If I find myself having a long drive to show a property in Wailea or Makena, I will listen to real estate-related podcasts. I find it helps me to listen to how real estate agents and brokers structure their businesses, promote listings, and implement new tools to increase efficiency. My current list features Angela Headlee’s “Coagent”, WSJ’s “Secrets of Wealthy Women”, and “The GaryVee Audio Experience”.
3:30 PM: If I don’t have showings or pressing escrow matters, I work on my website, which is a nice creative outlet.
6:00 PM: My evenings are full of sunset showings and dinner with clients. I often find myself a matchmaker for clients who have just moved to the area and will introduce them to people with similar interests. Getting to know people where you live and becoming part of a community is when a place becomes home.
I was born here on Maui, and I always think about and envy people who get to see it for the first time. I wonder what their first impressions are of the island, the ocean, the weather, the people. So I try to see and enjoy the beauty of Maui. Usually, that means taking time to watch the sunset each night.
8:00 PM: Finally! Time to unwind by making a list of must-dos for the next day and then getting lost in a good book. Recent titles include This is How It Always Is, Little Fires Everywhere, and An American Marriage.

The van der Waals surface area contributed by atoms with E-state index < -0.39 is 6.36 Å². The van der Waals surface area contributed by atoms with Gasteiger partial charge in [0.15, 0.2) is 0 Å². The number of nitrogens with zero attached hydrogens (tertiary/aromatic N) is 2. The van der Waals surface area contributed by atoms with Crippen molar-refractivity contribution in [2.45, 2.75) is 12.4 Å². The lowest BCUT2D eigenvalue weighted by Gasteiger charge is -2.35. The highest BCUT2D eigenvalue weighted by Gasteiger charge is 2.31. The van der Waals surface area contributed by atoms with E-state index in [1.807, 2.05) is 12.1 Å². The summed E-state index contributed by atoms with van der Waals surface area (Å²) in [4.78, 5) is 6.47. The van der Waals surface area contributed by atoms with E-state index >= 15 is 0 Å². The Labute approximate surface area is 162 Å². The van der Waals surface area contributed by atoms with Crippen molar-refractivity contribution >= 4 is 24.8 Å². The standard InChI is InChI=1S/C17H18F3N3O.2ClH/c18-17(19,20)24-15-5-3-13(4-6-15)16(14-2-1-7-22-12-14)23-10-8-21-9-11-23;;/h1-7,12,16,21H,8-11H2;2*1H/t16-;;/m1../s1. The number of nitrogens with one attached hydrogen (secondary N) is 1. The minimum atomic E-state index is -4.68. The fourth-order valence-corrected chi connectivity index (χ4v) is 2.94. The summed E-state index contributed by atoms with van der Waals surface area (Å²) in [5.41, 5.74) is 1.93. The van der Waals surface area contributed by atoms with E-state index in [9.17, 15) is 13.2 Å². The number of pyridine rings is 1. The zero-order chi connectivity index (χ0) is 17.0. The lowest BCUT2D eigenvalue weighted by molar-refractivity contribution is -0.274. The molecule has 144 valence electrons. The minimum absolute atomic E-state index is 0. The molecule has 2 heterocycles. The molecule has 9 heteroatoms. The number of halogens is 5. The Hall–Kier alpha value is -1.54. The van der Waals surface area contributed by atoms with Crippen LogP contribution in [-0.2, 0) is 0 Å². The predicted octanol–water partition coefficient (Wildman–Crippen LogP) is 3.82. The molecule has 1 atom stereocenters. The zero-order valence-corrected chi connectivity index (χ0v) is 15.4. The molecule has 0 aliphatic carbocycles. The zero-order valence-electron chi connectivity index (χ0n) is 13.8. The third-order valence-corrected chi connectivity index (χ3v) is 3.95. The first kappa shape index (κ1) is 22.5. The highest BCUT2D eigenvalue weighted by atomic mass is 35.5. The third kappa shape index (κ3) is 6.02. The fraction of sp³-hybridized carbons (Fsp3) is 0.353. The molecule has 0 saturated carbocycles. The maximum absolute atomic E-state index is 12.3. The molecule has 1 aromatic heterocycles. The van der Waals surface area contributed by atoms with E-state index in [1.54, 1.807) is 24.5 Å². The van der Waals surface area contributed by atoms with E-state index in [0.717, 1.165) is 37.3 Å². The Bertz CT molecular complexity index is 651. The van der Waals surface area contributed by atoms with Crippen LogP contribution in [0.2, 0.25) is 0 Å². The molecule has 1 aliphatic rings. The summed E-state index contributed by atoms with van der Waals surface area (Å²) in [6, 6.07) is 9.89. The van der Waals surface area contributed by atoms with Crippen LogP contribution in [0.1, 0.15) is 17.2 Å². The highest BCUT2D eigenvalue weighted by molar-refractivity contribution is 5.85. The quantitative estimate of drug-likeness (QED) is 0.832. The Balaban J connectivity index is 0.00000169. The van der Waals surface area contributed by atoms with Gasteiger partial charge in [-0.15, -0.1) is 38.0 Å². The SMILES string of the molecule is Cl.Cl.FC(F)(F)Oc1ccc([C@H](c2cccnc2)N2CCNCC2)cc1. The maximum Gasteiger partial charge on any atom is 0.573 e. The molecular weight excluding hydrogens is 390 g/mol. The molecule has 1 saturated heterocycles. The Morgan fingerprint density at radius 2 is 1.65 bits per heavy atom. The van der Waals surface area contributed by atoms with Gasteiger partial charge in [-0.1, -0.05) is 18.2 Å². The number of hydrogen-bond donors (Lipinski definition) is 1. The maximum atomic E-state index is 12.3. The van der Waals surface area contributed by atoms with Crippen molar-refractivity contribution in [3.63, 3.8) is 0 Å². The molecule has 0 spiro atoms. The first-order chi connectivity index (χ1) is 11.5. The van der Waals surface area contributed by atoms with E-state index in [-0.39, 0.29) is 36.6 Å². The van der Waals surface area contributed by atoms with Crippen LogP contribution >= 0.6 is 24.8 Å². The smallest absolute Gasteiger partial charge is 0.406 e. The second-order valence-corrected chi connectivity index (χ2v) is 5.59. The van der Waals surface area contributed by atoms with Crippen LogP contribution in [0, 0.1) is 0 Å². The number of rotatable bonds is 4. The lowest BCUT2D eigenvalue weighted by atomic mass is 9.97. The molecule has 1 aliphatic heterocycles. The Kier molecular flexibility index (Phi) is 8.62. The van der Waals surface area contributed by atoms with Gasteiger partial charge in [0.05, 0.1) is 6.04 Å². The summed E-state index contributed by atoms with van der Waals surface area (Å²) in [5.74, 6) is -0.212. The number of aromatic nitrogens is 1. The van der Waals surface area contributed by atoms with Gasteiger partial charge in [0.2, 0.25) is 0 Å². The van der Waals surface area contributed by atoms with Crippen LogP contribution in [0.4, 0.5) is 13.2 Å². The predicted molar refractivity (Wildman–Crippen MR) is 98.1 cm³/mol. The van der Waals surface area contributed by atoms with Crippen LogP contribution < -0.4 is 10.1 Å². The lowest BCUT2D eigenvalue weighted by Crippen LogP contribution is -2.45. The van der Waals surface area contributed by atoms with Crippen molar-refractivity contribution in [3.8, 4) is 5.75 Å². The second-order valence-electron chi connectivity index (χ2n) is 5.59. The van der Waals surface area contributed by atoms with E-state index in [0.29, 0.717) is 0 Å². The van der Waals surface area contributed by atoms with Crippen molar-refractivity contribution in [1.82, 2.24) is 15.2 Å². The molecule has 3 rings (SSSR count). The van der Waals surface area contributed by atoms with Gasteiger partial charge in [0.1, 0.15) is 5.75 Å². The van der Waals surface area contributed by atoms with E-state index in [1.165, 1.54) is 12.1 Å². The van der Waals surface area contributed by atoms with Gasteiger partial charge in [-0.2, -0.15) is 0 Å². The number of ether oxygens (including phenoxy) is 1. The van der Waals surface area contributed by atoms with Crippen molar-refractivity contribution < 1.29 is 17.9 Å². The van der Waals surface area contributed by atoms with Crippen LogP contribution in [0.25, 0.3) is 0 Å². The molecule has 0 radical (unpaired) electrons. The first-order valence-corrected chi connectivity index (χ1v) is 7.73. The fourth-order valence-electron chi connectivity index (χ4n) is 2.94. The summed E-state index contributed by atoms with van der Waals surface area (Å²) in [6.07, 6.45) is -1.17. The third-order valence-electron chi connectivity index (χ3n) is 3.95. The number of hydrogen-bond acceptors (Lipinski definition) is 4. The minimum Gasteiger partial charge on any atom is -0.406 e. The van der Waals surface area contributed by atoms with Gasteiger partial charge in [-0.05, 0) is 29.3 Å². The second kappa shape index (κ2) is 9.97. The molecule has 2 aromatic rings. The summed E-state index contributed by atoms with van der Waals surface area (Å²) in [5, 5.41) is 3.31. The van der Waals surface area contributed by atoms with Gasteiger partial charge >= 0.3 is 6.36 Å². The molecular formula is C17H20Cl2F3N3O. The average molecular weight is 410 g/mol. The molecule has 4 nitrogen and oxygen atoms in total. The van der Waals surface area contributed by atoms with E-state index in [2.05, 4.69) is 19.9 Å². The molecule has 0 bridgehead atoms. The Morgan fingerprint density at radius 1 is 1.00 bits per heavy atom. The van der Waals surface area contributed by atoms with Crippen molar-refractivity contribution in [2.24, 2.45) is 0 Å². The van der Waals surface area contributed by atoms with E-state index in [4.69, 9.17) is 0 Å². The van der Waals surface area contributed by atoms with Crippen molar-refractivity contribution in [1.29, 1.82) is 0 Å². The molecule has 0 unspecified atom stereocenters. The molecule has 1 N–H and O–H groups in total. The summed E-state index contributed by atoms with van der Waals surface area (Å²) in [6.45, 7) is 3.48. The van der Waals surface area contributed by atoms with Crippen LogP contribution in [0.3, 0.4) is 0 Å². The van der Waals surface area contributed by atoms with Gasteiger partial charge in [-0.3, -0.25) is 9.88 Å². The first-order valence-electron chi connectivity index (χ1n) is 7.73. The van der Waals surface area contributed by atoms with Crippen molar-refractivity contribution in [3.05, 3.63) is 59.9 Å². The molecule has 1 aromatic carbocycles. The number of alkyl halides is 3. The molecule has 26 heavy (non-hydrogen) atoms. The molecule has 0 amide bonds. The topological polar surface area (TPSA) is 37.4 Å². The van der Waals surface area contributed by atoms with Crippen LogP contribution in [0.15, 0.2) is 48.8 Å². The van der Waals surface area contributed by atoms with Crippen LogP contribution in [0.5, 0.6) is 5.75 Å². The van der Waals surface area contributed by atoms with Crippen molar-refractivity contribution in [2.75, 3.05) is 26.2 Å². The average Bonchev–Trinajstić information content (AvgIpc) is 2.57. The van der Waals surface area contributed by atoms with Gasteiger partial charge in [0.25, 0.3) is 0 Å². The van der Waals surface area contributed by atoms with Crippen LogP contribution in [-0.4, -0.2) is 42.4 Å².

It’s true that no two days are ever the same. For me, success comes from being adaptable and focusing on the things that really matter.
About Sotheby’s International Realty
Sotheby’s International Realty was founded in 1976 as a real estate service for discerning clients of Sotheby’s auction house. Today, the company’s global footprint spans 990 offices located in 72 countries and territories worldwide, including 43 company-owned brokerage offices in key metropolitan and resort markets. In February 2004, Realogy entered into a long-term strategic alliance with Sotheby’s, the operator of the auction house. The agreement provided for the licensing of the Sotheby’s International Realty name and the development of a franchise system. The franchise system is comprised of an affiliate network, where each office is independently owned and operated. Sotheby’s International Realty supports its affiliates and agents with a host of operational, marketing, recruiting, educational and business development resources. Affiliates and agents also benefit from an association with the venerable Sotheby’s auction house, established in 1744. For more information, visit www.sothebysrealty.com.
The affiliate network is operated by Sotheby’s International Realty Affiliates LLC, and the company owned brokerages are operated by Sotheby’s International Realty, Inc. Both entities are subsidiaries of Realogy Holdings Corp. (NYSE: RLGY) a global leader in real estate franchising and provider of real estate brokerage, relocation and settlement services. Sotheby’s International Realty Affiliates LLC and Sotheby’s International Realty Inc., both fully support the principles of the Fair Housing Act and the Equal Opportunity Act.